On the roles he took early in his career and how he landed his breakout role in Four Weddings and a Funeral

I managed to sell out and just do highly paid, terrible miniseries and very odd European, what I called "Euro puddings," where they'd be written by a Spaniard directed by [a] German, [with] English actors. They were awful and they never got really released properly. But it sounded like fun. There were pretty actresses in it that I wanted to spend time with and did things for all the wrong motives. And it very nearly utterly killed my career before suddenly Four Weddings came along a few years later. ...

Things were in pretty bad state in terms of proper acting for me, and then the script came through and I remember calling my agent and saying, "I think there's been a mistake, because you sent me a good script." And they did have a track record of doing that. They'd done it once before. And I'd called and said, "Hang on, this is good. And you sure it was meant for me?" And they'd said, "No, sorry. This is meant for Tom Cruise." That was Jerry Maguire. ... Then the Four Weddings script came through and it was really funny and I went for the audition and Richard Curtis, who'd written it, hated me, and Duncan Kenworthy, who was producing it, hated me, but Mike Newell, who was directing it, thought I was promising, and I got the part and started a whole new thing in my career.

On playing a washed-up '80s heartthrob in Music and Lyrics, and feeling mortified about the dancing scene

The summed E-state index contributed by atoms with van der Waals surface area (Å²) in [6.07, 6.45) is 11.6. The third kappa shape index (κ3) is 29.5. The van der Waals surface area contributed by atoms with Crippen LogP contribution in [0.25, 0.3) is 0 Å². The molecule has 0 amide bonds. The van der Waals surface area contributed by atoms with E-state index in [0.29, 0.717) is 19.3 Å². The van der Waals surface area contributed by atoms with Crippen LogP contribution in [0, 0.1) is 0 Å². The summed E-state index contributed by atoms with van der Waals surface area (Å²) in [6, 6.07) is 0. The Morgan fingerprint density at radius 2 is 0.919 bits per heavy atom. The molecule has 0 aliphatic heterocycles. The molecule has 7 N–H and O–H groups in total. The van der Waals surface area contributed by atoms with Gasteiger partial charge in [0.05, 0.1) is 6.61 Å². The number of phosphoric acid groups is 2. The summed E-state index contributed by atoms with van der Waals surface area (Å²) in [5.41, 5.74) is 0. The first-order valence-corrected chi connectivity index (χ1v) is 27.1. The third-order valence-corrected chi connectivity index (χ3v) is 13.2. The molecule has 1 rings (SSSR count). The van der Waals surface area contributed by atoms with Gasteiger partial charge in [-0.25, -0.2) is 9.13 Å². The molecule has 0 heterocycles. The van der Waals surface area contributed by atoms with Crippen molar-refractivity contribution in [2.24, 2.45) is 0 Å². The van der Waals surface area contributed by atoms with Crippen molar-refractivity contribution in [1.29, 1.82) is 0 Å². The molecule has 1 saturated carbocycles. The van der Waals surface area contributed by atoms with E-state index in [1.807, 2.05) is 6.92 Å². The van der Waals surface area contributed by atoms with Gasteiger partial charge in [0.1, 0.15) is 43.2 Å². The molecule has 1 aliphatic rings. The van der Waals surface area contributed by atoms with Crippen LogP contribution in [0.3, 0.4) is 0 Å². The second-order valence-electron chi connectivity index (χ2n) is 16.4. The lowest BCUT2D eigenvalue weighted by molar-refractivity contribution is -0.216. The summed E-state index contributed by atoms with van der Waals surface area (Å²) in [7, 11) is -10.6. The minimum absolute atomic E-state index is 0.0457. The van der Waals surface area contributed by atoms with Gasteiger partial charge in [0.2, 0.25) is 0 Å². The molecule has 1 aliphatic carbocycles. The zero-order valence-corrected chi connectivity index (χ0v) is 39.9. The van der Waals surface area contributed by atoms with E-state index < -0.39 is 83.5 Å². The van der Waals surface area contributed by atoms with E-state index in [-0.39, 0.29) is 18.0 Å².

They gave me a brilliant choreographer who [had worked with] Kylie Minogue and all those people, Britney Spears. And I think that was one of the low moments of my career, if not my life, was the first rehearsal with him. It was just him and a big boombox with some music in it in a vast rehearsal room somewhere in Manhattan. And he said, "OK, well, before we try and work out any moves at all," he said, "let me just see how you move naturally. So I'm going to put on some music and I just want you to freak out." He put on some music and I just stood still for 20 minutes. He was not getting that out of a 40-year-old Englishman at 11 o'clock in the morning. So it was very difficult. In the end, I did those scenes on a sneaky combination of whiskey and lorazepam tranquilizers brought to me by my loyal makeup girl in a 7UP bottle.

On feeling stuck at 34, the age he was when he became famous

I love the theory I've heard that people who suddenly get well-known stick emotionally in terms of their personality at the moment at which they get famous. They can't move on from it. I've heard stories that George Clooney, in his vast mansion, still sleeps in the closet, because he was sleeping in a very small apartment when he got famous. I have found that my tastes or the things I'm most comfortable with are things I was doing and the food I was eating when I was 34. It's quite odd. I'm talking to you now from the flat I had at that time and which I've never sold, because I like to run away here to work. I feel safe here. Around the corner, I've got five screaming children and a whole other life.

Heidi Saman and Thea Chaloner produced and edited this interview for broadcast. Bridget Bentz, Molly Seavy-Nesper and Beth Novey adapted it for the Web.

Copyright 2021 Fresh Air. To see more, visit Fresh Air.